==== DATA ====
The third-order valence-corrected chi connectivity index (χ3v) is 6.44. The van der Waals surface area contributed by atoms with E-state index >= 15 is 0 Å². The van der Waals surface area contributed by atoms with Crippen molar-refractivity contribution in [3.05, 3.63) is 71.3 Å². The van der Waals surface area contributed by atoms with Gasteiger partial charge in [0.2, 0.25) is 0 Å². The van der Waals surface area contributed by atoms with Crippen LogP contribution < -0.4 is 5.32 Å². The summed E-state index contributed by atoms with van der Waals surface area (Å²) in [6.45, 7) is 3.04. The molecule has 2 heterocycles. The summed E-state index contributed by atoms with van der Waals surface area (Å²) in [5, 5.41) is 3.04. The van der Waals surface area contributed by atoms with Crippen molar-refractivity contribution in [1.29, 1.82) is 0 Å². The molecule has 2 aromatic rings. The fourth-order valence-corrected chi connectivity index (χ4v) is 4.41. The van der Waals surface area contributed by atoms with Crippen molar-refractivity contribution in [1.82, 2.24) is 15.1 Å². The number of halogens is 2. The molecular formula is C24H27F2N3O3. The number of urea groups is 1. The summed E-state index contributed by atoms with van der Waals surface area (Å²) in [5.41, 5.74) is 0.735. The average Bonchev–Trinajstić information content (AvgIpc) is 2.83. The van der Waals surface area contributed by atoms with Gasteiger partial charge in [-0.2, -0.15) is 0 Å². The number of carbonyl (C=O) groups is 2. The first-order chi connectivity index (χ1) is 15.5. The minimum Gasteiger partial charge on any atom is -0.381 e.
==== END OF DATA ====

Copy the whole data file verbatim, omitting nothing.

The third-order valence-corrected chi connectivity index (χ3v) is 6.44. The van der Waals surface area contributed by atoms with E-state index >= 15 is 0 Å². The van der Waals surface area contributed by atoms with Crippen molar-refractivity contribution in [3.05, 3.63) is 71.3 Å². The van der Waals surface area contributed by atoms with Gasteiger partial charge in [0.2, 0.25) is 0 Å². The van der Waals surface area contributed by atoms with Crippen LogP contribution < -0.4 is 5.32 Å². The summed E-state index contributed by atoms with van der Waals surface area (Å²) in [6.45, 7) is 3.04. The molecule has 2 heterocycles. The summed E-state index contributed by atoms with van der Waals surface area (Å²) in [5, 5.41) is 3.04. The van der Waals surface area contributed by atoms with Crippen molar-refractivity contribution in [1.29, 1.82) is 0 Å². The molecule has 2 aromatic rings. The fourth-order valence-corrected chi connectivity index (χ4v) is 4.41. The van der Waals surface area contributed by atoms with Crippen molar-refractivity contribution in [1.82, 2.24) is 15.1 Å². The number of halogens is 2. The molecular formula is C24H27F2N3O3. The number of urea groups is 1. The summed E-state index contributed by atoms with van der Waals surface area (Å²) in [5.41, 5.74) is 0.735. The average Bonchev–Trinajstić information content (AvgIpc) is 2.83. The van der Waals surface area contributed by atoms with Gasteiger partial charge in [-0.2, -0.15) is 0 Å². The number of carbonyl (C=O) groups is 2. The first-order chi connectivity index (χ1) is 15.5. The minimum Gasteiger partial charge on any atom is -0.381 e.